If these leaked documents had belonged to a diocese, no one would have claimed a crime had been committed. Few people would have objected if these Vatican employees had simply been fired. Any organization could have done the same.

Here, however, the Vatican was not acting like any other organization, let alone a church. Rather, it was acting like a state where state secrets or national security is involved.

Does the leaking an internal report on financial mismanagement threaten the national security of the Vatican City State or the Holy See? No. Let's be honest. It is simply embarrassing. In fact, it is not even embarrassing because it showed that the Vatican was actually trying to clean up its finances.

Could there be leaks that are truly criminal?

Certainly, for example, any leaking of plans dealing with the security of the pope or the Vatican would be criminal. Leaking of delicate diplomatic negotiations could be criminal if it put lives at risk in some countries. Even leaking of confidential bids in a completive bidding process might also be a crime if it allowed a bidder to cheat the Vatican on a contract.

But none of this was involved in this case. Vatican officials were upset because a report they wanted to keep confidential was made public.

The court found Monsignor Vallejo Balda guilty of stealing and passing on secret documents to the journalists. He was sentenced to 18 months in jail, a ridiculous penalty, but less than the three years and one month requested by the lead prosecutor, Giampiero Milano. Vallejo Balda should have simply lost his monsignor title and been fired and banished from Rome. Most observers expect Francis to pardon him just as Benedict pardoned his butler.

Vallejo Balda's former assistant, Maio, was found not guilty on all charges, although the prosecutor had asked for a sentence of one year and nine months.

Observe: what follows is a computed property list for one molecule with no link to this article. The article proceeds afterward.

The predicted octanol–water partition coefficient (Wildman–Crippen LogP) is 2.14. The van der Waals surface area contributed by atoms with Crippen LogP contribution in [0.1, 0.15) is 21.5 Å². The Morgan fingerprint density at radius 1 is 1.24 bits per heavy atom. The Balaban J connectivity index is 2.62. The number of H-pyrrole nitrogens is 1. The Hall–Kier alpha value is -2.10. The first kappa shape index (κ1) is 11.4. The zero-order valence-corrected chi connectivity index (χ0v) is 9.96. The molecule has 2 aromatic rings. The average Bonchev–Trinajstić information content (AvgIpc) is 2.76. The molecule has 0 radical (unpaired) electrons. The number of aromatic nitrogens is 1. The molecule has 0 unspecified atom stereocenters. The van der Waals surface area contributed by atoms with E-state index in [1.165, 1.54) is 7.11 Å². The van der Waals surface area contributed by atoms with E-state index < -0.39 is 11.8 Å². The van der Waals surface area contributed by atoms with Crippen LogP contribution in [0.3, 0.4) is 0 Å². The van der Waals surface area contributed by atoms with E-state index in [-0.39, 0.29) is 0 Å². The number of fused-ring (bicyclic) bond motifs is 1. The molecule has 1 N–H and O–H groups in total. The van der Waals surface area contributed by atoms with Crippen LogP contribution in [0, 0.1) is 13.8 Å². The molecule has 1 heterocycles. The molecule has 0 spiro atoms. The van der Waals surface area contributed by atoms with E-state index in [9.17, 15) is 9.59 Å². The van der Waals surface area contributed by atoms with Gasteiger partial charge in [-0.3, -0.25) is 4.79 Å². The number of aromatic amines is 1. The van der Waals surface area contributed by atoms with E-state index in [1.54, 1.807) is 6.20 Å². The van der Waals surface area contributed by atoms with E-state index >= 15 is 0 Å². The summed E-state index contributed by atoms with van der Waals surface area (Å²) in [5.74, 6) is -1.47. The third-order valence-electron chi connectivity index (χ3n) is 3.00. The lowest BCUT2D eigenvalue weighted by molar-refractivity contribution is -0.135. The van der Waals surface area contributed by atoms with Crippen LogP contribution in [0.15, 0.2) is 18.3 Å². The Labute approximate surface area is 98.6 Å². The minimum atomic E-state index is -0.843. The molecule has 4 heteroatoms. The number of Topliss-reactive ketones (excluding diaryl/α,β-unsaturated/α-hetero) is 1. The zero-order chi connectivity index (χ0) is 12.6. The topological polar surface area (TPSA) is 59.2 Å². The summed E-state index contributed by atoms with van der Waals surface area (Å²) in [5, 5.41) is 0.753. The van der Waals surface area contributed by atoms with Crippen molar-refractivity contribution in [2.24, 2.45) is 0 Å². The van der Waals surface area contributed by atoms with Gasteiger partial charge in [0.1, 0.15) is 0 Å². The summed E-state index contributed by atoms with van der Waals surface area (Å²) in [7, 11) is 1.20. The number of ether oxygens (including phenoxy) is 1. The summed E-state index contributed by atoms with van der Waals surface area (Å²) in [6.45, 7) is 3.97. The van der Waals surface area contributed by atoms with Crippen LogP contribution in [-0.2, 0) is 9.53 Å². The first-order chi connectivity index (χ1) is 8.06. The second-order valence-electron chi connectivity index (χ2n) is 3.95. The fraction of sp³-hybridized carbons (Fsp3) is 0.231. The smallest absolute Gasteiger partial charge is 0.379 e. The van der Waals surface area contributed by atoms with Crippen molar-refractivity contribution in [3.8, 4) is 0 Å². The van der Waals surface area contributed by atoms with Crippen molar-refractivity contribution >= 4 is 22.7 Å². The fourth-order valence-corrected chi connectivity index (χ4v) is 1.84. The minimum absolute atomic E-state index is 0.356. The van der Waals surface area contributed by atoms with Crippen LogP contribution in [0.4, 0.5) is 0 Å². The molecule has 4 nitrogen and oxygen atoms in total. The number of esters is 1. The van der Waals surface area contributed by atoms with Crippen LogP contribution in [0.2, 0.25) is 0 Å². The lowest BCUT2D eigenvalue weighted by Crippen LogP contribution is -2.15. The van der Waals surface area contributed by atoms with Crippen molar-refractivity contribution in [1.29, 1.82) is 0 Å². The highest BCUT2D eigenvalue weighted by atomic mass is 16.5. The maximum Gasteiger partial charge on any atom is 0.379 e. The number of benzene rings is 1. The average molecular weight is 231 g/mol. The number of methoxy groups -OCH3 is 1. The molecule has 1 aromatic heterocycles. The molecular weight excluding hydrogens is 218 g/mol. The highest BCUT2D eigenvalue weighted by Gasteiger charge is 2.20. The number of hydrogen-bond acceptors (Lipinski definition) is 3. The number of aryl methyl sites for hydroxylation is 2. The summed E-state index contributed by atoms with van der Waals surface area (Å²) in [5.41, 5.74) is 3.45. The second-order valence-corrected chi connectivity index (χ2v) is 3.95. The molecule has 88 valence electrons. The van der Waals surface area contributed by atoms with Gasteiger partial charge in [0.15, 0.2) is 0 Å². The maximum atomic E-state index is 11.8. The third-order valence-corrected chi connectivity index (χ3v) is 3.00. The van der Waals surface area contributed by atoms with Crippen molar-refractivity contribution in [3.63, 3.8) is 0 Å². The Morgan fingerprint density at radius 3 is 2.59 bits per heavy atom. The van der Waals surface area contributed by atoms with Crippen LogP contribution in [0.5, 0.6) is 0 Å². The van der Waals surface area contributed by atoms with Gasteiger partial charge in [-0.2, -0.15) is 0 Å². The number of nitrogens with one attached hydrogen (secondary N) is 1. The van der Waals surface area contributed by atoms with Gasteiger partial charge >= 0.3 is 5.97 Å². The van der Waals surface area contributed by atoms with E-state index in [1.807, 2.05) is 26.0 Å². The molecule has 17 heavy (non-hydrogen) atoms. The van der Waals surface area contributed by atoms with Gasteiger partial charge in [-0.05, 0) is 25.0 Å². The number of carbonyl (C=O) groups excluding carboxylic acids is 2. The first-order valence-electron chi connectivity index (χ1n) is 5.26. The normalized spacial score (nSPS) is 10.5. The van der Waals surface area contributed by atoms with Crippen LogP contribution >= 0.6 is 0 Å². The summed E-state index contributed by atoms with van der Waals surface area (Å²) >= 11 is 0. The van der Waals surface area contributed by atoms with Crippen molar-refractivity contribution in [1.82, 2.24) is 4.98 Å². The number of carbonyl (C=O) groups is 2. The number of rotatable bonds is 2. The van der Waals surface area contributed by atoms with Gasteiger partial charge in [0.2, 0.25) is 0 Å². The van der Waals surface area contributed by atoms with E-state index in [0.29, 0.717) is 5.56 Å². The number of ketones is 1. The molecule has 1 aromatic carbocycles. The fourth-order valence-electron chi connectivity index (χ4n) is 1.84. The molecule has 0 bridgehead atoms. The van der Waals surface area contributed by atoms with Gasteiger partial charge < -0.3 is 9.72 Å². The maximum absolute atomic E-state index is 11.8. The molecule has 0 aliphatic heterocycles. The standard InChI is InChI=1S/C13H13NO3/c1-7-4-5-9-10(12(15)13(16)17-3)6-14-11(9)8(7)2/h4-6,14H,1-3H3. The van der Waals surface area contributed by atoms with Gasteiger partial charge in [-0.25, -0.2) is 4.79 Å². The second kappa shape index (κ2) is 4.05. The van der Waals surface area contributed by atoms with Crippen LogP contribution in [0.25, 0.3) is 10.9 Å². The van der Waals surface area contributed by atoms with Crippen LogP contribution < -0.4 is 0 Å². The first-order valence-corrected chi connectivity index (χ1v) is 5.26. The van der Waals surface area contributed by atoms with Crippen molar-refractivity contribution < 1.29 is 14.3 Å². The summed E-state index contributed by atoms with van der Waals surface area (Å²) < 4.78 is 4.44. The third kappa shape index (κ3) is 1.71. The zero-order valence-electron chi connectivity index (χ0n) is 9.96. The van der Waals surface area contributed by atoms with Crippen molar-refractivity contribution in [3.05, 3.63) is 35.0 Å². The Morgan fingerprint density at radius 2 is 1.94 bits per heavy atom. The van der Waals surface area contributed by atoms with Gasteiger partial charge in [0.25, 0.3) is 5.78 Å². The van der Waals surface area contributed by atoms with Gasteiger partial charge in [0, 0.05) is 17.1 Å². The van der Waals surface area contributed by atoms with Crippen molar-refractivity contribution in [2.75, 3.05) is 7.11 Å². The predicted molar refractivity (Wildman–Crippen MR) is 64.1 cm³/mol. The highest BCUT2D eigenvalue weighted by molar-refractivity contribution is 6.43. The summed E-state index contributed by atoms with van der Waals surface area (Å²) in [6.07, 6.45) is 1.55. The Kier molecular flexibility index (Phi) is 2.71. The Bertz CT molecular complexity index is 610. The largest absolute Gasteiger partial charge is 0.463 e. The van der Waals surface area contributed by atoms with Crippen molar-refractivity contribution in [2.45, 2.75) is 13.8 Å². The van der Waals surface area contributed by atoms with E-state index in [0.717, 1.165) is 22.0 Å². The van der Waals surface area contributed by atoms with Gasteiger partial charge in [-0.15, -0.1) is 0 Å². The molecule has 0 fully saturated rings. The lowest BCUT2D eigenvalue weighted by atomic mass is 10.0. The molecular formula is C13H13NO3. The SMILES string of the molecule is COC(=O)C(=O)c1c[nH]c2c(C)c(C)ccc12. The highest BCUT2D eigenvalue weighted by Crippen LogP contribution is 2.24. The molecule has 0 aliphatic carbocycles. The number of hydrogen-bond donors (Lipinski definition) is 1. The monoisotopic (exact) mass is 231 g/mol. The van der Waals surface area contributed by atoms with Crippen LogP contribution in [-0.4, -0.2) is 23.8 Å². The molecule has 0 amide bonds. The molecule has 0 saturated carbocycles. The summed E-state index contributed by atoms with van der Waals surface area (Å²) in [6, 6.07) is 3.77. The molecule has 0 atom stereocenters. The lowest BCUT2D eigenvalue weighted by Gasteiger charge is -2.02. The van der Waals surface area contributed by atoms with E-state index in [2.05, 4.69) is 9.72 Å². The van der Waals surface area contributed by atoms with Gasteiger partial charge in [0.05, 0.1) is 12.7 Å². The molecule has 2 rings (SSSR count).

The prosecutor asked the court to impose the greatest punishment -- three years and nine months -- on Chaouqui, who he said "inspired and is responsible for the alleged conduct." Emanuela Bellardini, Vallejo Balda's lawyer, painted her as a femme fatale who was responsible for the whole affair.

But since Chaouqui gave birth to a baby during the trial, no one expected her to do jail time. Having the Vatican put a new mother in jail would have been a PR disaster. The court found her guilty of encouraging the leak and gave her a 10-month suspended sentence.

The final embarrassment from this case is that so far this is the only prosecution to come out of all of the financial scandals in the Vatican.

Last December, Moneyval, the international agency responsible for guarding against money laundering and the financing of terrorism, published its second progress report on Vatican finances. It found that the Vatican had made significant progress in addressing the technical deficiencies in its legislation and regulations. But it wondered why no criminals had yet been prosecuted even though investigations have taken place on money laundering involving "fraud, fiscal evasion, corruption, bankruptcy, insider trading, and market manipulation."

"There still remains, however, a continued lack of indictments for money laundering or for related serious proceeds-generating offenses," says Moneyval. "This situation needs to be improved." 

The Vatican's financial watchdog agency, the Financial Information Authority, has referred 17 reports to the Vatican's Office of the Promoter of Justice for possible criminal charges. Currently 11.2 million Euros in funds have been frozen as a result of these investigations. 

With all these cases to prosecute, why did the Vatican waste time on journalists and leakers? Do the crimes involve Vatican archbishops and cardinals, whom the Vatican does not want to prosecute? Are they afraid of scandal? We should have learned by now that the greater scandal is the cover-up.

[Jesuit Fr. Thomas Reese is a senior analyst for NCR and author of Inside the Vatican: The Politics and Organization of the Catholic Church. His email address is treesesj@ncronline.org.]